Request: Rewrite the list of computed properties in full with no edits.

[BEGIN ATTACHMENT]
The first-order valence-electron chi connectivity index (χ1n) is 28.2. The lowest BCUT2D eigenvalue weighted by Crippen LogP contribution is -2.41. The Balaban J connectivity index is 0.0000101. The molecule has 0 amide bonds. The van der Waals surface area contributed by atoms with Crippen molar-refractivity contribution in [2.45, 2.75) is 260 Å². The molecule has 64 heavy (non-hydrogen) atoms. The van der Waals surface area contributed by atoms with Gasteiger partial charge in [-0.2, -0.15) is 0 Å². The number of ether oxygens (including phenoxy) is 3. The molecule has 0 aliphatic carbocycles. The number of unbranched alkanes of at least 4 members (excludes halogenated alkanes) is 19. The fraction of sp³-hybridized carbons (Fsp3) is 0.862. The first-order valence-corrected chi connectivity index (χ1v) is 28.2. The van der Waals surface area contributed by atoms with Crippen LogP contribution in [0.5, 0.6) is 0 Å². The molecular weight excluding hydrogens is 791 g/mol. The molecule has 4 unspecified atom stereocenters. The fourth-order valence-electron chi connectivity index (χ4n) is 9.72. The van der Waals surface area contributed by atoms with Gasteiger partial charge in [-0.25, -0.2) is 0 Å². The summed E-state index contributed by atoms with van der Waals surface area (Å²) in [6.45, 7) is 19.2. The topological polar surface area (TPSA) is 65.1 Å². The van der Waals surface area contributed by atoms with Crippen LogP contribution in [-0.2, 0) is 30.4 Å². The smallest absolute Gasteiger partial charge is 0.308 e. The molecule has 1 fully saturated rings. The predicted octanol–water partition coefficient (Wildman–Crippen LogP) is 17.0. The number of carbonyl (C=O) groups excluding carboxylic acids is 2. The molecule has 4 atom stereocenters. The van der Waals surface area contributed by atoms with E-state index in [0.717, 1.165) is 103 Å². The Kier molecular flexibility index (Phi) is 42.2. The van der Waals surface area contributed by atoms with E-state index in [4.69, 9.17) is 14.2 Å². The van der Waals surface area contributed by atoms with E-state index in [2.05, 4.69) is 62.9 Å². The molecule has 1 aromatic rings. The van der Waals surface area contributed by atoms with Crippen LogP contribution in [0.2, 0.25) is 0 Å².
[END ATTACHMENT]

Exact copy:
The first-order valence-electron chi connectivity index (χ1n) is 28.2. The lowest BCUT2D eigenvalue weighted by Crippen LogP contribution is -2.41. The Balaban J connectivity index is 0.0000101. The molecule has 0 amide bonds. The van der Waals surface area contributed by atoms with Crippen molar-refractivity contribution in [2.45, 2.75) is 260 Å². The molecule has 64 heavy (non-hydrogen) atoms. The van der Waals surface area contributed by atoms with Gasteiger partial charge in [-0.2, -0.15) is 0 Å². The number of ether oxygens (including phenoxy) is 3. The molecule has 0 aliphatic carbocycles. The number of unbranched alkanes of at least 4 members (excludes halogenated alkanes) is 19. The fraction of sp³-hybridized carbons (Fsp3) is 0.862. The first-order valence-corrected chi connectivity index (χ1v) is 28.2. The van der Waals surface area contributed by atoms with Crippen LogP contribution in [0.5, 0.6) is 0 Å². The molecular weight excluding hydrogens is 791 g/mol. The molecule has 4 unspecified atom stereocenters. The fourth-order valence-electron chi connectivity index (χ4n) is 9.72. The van der Waals surface area contributed by atoms with Gasteiger partial charge in [-0.25, -0.2) is 0 Å². The summed E-state index contributed by atoms with van der Waals surface area (Å²) in [6.45, 7) is 19.2. The topological polar surface area (TPSA) is 65.1 Å². The van der Waals surface area contributed by atoms with Crippen LogP contribution in [-0.2, 0) is 30.4 Å². The smallest absolute Gasteiger partial charge is 0.308 e. The molecule has 1 fully saturated rings. The predicted octanol–water partition coefficient (Wildman–Crippen LogP) is 17.0. The number of carbonyl (C=O) groups excluding carboxylic acids is 2. The molecule has 4 atom stereocenters. The van der Waals surface area contributed by atoms with E-state index in [0.717, 1.165) is 103 Å². The Kier molecular flexibility index (Phi) is 42.2. The van der Waals surface area contributed by atoms with E-state index in [4.69, 9.17) is 14.2 Å². The van der Waals surface area contributed by atoms with E-state index in [2.05, 4.69) is 62.9 Å². The molecule has 1 aromatic rings. The van der Waals surface area contributed by atoms with Crippen LogP contribution in [0.2, 0.25) is 0 Å².